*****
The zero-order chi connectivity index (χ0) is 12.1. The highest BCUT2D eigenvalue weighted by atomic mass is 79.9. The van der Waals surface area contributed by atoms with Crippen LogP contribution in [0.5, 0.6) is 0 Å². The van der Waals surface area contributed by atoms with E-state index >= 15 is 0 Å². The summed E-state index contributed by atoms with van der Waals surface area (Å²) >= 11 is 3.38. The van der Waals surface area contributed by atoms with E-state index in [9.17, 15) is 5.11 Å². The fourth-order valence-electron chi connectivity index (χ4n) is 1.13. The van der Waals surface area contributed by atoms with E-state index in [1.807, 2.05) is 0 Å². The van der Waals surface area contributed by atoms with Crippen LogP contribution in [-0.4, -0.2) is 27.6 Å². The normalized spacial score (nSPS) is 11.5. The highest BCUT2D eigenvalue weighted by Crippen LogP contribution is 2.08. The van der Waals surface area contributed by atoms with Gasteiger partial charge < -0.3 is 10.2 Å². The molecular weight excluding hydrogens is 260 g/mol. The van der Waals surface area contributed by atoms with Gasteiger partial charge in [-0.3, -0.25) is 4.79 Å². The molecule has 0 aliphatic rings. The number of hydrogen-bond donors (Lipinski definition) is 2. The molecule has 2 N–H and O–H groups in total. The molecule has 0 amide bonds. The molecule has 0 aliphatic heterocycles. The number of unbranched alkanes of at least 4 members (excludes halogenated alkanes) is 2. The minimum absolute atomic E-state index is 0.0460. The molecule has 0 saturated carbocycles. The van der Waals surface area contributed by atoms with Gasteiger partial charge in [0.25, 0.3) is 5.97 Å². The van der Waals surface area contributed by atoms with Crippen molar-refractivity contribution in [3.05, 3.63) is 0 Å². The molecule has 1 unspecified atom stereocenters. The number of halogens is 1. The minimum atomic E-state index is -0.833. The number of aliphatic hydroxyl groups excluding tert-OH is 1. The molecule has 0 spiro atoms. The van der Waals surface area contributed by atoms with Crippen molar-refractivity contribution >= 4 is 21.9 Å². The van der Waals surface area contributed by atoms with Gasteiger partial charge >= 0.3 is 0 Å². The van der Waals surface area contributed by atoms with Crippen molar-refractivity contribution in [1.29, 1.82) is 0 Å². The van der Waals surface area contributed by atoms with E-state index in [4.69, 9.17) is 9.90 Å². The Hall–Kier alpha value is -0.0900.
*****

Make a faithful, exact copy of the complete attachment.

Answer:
The zero-order chi connectivity index (χ0) is 12.1. The highest BCUT2D eigenvalue weighted by atomic mass is 79.9. The van der Waals surface area contributed by atoms with Crippen LogP contribution in [0.5, 0.6) is 0 Å². The van der Waals surface area contributed by atoms with E-state index >= 15 is 0 Å². The summed E-state index contributed by atoms with van der Waals surface area (Å²) >= 11 is 3.38. The van der Waals surface area contributed by atoms with E-state index in [9.17, 15) is 5.11 Å². The fourth-order valence-electron chi connectivity index (χ4n) is 1.13. The van der Waals surface area contributed by atoms with E-state index in [1.807, 2.05) is 0 Å². The van der Waals surface area contributed by atoms with Crippen LogP contribution in [-0.4, -0.2) is 27.6 Å². The normalized spacial score (nSPS) is 11.5. The highest BCUT2D eigenvalue weighted by Crippen LogP contribution is 2.08. The van der Waals surface area contributed by atoms with Gasteiger partial charge < -0.3 is 10.2 Å². The molecular weight excluding hydrogens is 260 g/mol. The van der Waals surface area contributed by atoms with Gasteiger partial charge in [-0.3, -0.25) is 4.79 Å². The molecule has 0 aliphatic rings. The number of hydrogen-bond donors (Lipinski definition) is 2. The molecule has 2 N–H and O–H groups in total. The molecule has 0 amide bonds. The molecule has 0 aliphatic heterocycles. The number of unbranched alkanes of at least 4 members (excludes halogenated alkanes) is 2. The minimum absolute atomic E-state index is 0.0460. The molecule has 0 saturated carbocycles. The van der Waals surface area contributed by atoms with Gasteiger partial charge in [0.25, 0.3) is 5.97 Å². The van der Waals surface area contributed by atoms with Crippen molar-refractivity contribution in [3.05, 3.63) is 0 Å². The molecule has 1 unspecified atom stereocenters. The number of halogens is 1. The minimum atomic E-state index is -0.833. The number of aliphatic hydroxyl groups excluding tert-OH is 1. The molecule has 0 spiro atoms. The van der Waals surface area contributed by atoms with Crippen molar-refractivity contribution >= 4 is 21.9 Å². The van der Waals surface area contributed by atoms with Gasteiger partial charge >= 0.3 is 0 Å². The van der Waals surface area contributed by atoms with Crippen molar-refractivity contribution in [1.29, 1.82) is 0 Å². The van der Waals surface area contributed by atoms with E-state index in [4.69, 9.17) is 9.90 Å². The Hall–Kier alpha value is -0.0900.